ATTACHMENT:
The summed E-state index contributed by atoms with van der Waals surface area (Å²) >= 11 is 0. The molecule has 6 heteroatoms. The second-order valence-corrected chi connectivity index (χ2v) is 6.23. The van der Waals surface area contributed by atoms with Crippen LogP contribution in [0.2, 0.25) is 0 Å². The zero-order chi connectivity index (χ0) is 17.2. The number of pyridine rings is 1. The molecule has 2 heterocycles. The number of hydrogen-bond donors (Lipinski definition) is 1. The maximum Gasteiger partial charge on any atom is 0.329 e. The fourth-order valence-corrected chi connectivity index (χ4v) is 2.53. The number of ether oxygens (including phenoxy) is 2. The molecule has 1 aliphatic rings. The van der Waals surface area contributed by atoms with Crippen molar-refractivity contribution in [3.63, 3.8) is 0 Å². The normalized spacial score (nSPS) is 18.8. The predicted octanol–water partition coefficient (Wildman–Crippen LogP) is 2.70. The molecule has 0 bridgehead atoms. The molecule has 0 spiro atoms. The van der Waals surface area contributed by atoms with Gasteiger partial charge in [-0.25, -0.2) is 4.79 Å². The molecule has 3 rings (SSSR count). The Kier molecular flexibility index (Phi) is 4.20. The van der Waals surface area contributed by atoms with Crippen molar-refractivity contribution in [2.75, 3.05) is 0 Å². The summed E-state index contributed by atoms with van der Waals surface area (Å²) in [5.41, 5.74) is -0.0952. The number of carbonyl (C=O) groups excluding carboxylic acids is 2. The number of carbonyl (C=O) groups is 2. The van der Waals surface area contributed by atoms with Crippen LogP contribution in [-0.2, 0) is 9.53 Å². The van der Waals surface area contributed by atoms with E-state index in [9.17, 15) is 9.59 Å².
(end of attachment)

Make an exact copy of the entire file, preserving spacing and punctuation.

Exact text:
The summed E-state index contributed by atoms with van der Waals surface area (Å²) >= 11 is 0. The molecule has 6 heteroatoms. The second-order valence-corrected chi connectivity index (χ2v) is 6.23. The van der Waals surface area contributed by atoms with Crippen LogP contribution in [0.2, 0.25) is 0 Å². The zero-order chi connectivity index (χ0) is 17.2. The number of pyridine rings is 1. The molecule has 2 heterocycles. The number of hydrogen-bond donors (Lipinski definition) is 1. The maximum Gasteiger partial charge on any atom is 0.329 e. The fourth-order valence-corrected chi connectivity index (χ4v) is 2.53. The number of ether oxygens (including phenoxy) is 2. The molecule has 1 aliphatic rings. The van der Waals surface area contributed by atoms with Crippen molar-refractivity contribution in [3.63, 3.8) is 0 Å². The normalized spacial score (nSPS) is 18.8. The predicted octanol–water partition coefficient (Wildman–Crippen LogP) is 2.70. The molecule has 0 bridgehead atoms. The molecule has 0 spiro atoms. The van der Waals surface area contributed by atoms with Gasteiger partial charge in [-0.25, -0.2) is 4.79 Å². The molecule has 3 rings (SSSR count). The Kier molecular flexibility index (Phi) is 4.20. The van der Waals surface area contributed by atoms with Crippen molar-refractivity contribution in [2.75, 3.05) is 0 Å². The summed E-state index contributed by atoms with van der Waals surface area (Å²) in [5.41, 5.74) is -0.0952. The number of carbonyl (C=O) groups excluding carboxylic acids is 2. The number of carbonyl (C=O) groups is 2. The van der Waals surface area contributed by atoms with Crippen LogP contribution in [-0.2, 0) is 9.53 Å². The van der Waals surface area contributed by atoms with E-state index in [9.17, 15) is 9.59 Å².